High Auto Insurance Rates? Lack of a College Degree to Blame?

high risk drivers

A recent press release from Consumer Watchdog indicates that many of California’s insurers are in direct violation of Proposition 103, which established that car insurance rates would be based primarily on three factors:

  • The safety record of the driver in question
  • The number of miles that he or she drives each year
  • The policy-holder’s years of driving experience

According to Proposition 103, insurers cannot consider any other factors in setting auto insurance rates in California without submitting them to California’s Commissioner of Insurance for approval — and in order to win approval, the factors have to be “substantially related to the risk of loss”.

It is obvious insurers weren’t happy about Proposition 103, but they’ve found a loophole by increasing across-the-board rates, then offering discounts to certain “groups” like those who work in “preferred” fields or those with special college degrees.

But have you ever wondered why auto insurance providers use your education and occupation to determine your rates? There are both simple and less obvious reasons for them doing so.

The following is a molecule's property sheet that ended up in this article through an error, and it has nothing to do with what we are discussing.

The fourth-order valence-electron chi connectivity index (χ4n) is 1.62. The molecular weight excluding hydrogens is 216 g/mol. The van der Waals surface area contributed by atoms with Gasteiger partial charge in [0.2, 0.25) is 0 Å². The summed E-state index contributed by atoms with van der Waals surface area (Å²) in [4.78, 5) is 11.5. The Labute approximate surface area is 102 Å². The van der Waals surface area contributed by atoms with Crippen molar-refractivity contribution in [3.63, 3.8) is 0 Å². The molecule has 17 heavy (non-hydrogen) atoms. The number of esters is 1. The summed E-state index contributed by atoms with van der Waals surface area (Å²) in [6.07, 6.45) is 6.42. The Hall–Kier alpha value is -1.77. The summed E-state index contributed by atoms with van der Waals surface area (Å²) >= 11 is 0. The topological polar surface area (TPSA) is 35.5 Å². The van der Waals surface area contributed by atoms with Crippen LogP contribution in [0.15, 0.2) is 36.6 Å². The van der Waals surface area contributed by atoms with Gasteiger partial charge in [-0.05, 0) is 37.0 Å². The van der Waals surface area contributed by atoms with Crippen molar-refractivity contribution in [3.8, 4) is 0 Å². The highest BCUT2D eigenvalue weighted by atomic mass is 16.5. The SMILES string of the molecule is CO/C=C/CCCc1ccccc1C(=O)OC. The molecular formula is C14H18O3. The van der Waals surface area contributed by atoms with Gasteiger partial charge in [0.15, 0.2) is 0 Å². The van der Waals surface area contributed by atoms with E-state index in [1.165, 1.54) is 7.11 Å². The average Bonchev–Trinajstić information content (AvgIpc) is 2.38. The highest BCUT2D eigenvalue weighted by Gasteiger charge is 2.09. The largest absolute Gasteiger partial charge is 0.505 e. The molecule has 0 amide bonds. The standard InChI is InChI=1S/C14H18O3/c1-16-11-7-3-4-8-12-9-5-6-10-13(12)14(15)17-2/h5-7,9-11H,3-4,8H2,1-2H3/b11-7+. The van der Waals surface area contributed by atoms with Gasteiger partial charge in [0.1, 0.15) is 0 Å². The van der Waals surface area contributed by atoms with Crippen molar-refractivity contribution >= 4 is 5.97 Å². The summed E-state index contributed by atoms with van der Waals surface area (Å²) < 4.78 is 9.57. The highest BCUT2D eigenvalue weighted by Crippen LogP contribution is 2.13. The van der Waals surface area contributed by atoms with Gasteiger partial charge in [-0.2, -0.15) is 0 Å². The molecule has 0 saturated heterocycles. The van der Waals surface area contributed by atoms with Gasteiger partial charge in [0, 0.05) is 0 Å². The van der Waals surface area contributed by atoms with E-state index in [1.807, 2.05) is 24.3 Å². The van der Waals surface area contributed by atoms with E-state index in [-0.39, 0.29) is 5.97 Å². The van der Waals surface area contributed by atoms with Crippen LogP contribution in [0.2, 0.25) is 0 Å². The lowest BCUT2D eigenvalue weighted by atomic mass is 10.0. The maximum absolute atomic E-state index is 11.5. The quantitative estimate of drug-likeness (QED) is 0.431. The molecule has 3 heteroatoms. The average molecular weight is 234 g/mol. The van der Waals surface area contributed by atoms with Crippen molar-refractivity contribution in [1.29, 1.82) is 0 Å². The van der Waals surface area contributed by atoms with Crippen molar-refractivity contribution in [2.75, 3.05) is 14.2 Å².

Some occupations are proven to attract high risk drivers while others attract prudent drivers. For example, scientists pay some of the lowest auto insurance rates. Why, you wonder? A scientist does his or her significant research at a company that pays them to be meticulous and find valuable information. These people often take those careful practices from work and use them on the road. Scientists are considered to be careful individuals that think things through and always pay full attention at what they are doing.

Teachers, engineers, and pilots are also in the most-preferred tier. These occupations do not attract the risk-taking, boasting behavior of stock brokers, restaurateurs, and the like. Insurance companies assume that the analytic mindset of scientists, engineers, teachers, pilots, and similar professionals is reflected in their driving habits.

Any other reasons why doctors pay less for auto insurance coverage than manual laborers? Yes, drivers with “preferred” occupations file fewer claims than drivers with “high-risk” occupations. The term “risk” here translates more accurately as “risk of filing an insurance claim” instead of “risk of getting into a car accident.” For example, a doctor with a $200,000 salary involved in a minor fender-bender is much more likely to pay for damages out of pocket than a laborer making $12 an hour. In other words, people with high-paying jobs file fewer auto insurance claims.

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High Auto Insurance Rates? Is Lack of a College Degree to Blame?
Have you ever wondered why auto insurance providers use your education and occupation to determine your rates?